I watched Sen. Carl Levin deliver his farewell address to the Senate the other day and was struck by a singular memory of the man that sums him up.
Levin is retiring after six terms, the longest serving senator in Michigan's history. I am not going to write about his accomplishments except to say that his work as chairman of The Permanent Subcommittee On Investigations alone where he pursued corporate wrongdoing and ethical failures had no match anywhere else in our government. (See this piece in Politico about the Levin method). When it came to those who were ripping off Americans, Carl Levin was a scourge and a terror.
I just want to tell one little story that, for me, is the Levin equivalent of George Washington's cherry tree story -- except this is true.
I worked for Levin back in the early '80s and one day he gave me a peculiar assignment. He asked me to get a photograph of himself and his brother, Sandy framed at the Senate carpentry shop. Sandy is Levin's beloved older brother and best friend whose tenure in the House coincides with Carl's in the Senate. A professional photographer had taken a portrait of the two in the Capitol that Levin wanted to hang on the wall of his office. As I was the staffer who happened to be passing by, Levin asked me to take it down to the carpenters.
A week later I got a call that it was ready so I picked it up and brought it to Carl. He was delighted but asked, "How did you pay for it?"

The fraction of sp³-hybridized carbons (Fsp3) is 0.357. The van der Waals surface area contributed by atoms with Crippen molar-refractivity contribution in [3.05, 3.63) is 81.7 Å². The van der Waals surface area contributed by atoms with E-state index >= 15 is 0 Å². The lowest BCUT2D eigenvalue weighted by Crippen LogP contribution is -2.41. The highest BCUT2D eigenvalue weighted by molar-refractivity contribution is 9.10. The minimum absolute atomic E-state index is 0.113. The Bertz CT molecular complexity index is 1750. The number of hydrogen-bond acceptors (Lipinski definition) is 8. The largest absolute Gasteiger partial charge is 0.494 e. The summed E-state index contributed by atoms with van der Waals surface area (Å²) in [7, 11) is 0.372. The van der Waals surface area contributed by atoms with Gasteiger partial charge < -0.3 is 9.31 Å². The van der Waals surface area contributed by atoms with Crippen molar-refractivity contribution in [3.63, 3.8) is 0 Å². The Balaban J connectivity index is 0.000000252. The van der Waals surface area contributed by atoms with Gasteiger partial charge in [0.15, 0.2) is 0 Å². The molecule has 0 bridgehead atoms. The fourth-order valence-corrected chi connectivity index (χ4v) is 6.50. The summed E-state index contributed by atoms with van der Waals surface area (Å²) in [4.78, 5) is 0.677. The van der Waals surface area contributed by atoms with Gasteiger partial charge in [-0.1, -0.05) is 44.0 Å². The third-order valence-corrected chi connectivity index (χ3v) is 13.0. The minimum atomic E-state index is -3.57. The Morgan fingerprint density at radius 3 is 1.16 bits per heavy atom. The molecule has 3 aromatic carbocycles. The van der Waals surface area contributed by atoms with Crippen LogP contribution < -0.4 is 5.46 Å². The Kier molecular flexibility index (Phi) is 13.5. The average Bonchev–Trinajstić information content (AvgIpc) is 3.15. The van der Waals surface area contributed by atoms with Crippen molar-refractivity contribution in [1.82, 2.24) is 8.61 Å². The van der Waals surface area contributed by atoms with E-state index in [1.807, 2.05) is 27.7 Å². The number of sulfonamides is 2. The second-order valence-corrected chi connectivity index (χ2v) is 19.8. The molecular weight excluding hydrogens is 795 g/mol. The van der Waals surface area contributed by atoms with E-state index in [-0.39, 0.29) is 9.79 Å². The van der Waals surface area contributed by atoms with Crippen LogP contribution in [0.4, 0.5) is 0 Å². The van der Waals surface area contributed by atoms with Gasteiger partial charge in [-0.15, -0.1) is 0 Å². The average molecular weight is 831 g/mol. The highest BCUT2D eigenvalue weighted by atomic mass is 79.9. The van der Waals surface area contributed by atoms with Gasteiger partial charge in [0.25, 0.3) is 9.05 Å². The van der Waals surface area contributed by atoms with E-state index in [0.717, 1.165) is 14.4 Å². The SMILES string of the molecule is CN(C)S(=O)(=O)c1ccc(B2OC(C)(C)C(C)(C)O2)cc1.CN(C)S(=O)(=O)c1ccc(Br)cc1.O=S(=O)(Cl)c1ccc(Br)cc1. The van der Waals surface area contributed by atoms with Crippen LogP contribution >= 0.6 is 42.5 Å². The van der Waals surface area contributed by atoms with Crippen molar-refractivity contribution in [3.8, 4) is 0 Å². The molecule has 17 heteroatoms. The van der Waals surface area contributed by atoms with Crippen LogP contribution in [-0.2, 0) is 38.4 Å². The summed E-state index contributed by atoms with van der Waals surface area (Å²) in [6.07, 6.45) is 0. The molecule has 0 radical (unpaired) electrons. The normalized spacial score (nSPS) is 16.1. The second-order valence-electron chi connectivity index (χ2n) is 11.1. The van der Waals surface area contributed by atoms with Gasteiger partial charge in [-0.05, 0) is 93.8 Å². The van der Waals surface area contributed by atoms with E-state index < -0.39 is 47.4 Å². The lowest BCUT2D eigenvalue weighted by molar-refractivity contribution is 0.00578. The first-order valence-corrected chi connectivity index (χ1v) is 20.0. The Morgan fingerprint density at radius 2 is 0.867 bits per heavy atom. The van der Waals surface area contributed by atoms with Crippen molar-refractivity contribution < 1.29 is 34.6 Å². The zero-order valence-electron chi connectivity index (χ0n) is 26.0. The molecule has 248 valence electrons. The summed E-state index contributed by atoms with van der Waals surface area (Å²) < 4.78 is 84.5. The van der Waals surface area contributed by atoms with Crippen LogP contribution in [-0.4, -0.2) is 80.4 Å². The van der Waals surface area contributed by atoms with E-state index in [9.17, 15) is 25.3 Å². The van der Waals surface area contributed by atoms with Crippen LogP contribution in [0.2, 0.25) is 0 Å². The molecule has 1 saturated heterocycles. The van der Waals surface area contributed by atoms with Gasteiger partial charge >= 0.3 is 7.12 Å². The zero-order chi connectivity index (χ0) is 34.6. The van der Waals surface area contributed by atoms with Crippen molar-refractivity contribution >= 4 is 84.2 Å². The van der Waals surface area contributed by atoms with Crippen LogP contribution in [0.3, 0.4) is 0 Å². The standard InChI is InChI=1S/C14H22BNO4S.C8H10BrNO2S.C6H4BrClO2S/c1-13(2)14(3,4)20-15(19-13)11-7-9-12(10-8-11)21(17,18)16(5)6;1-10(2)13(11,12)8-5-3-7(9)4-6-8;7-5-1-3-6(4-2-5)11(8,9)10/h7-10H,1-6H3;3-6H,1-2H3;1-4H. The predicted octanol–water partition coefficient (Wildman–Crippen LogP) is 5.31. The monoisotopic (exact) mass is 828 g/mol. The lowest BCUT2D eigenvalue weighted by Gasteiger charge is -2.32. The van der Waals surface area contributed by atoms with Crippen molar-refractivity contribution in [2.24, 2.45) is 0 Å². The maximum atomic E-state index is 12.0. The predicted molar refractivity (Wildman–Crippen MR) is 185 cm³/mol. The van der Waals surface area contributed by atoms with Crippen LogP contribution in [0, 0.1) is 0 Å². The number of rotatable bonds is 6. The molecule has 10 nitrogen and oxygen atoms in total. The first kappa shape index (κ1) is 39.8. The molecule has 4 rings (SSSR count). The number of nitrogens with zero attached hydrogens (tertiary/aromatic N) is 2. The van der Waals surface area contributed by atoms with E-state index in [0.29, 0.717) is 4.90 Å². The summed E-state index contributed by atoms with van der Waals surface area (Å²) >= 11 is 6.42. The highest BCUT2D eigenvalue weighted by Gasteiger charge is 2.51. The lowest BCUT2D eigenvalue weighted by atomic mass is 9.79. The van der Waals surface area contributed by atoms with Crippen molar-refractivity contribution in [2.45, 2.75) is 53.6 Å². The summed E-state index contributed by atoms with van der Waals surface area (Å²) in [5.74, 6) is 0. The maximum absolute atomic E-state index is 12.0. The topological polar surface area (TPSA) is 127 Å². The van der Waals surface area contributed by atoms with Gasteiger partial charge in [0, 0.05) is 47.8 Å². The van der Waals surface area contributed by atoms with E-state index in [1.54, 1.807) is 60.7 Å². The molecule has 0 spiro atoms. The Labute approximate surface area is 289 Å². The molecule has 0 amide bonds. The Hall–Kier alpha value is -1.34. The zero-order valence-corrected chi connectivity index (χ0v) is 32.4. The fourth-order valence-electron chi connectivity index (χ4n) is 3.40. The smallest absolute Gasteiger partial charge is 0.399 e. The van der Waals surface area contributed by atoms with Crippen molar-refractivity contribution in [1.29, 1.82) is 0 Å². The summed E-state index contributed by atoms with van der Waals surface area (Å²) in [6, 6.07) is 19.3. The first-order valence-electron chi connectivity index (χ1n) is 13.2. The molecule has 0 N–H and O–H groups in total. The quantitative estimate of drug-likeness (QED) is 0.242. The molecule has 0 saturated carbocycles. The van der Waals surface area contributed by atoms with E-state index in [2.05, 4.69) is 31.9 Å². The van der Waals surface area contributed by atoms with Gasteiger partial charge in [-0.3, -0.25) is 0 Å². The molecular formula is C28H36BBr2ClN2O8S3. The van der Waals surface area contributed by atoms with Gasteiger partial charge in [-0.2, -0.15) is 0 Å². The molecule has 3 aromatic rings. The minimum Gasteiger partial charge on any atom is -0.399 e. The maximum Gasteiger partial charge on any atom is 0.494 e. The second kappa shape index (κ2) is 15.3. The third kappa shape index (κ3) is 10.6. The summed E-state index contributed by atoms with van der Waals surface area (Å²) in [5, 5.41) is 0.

I said that there was no charge because the carpentry shop exists to serve senators. The portrait was of a senator. He was hanging it in his office. That made the expense "official" and of no cost to him.
Levin said, "No good. Take this check and pay for it. Please."
So I went back and told the guys down there that Levin insisted on paying. They told me that they had no cash register, no way to take money. Then they regaled me with stories about all the ridiculous personal items senators were always requesting with no thought about propriety, let alone payment.
I went back and told Levin who was exasperated. He then had me check into what a professional frame would cost on the outside and sent a check to the Treasury for the amount. Not only did he not publicize it, the way many legislators dramatically announce that they are returning unused office expenses to the Treasury with self-congratulatory press releases. He told me not to tell anyone what he did. "I don't want to look like some goody goody."
I kept the secret until now.
It would, of course, be of no significance if Levin's private ethical practices diverged from his public actions. But they were of a piece. He did not cut ethical corners and, to the extent of his powers, he wouldn't allow anyone to cut any either. That is why the most frightening call for any Wall Street CEO or Beltway Bandit was that Sen. Levin's staffer called and that Levin wanted him to testify before Levin's Permanent Subcommittee on Investigations.
Levin is a lovely man, a sweetheart, if you will. But not to those who stole from the American people and especially his beloved Michiganders. The senator who wouldn't take a picture frame was hell on wheels to those who thought nothing about taking millions or billions. For them, Levin had no compassion. And they trembled in his presence.
The only senator I can imagine taking his place is Elizabeth Warren. Like Levin, she is eager to use her brilliance not in the service of the powerful (like most of our legislators, unfortunately) but in service to the people she was elected to serve. Like Levin, she is angry on their behalf.
My only question is whether she would take a free picture frame.
In any case, all Americans will miss Carl Levin, whether they know it or not.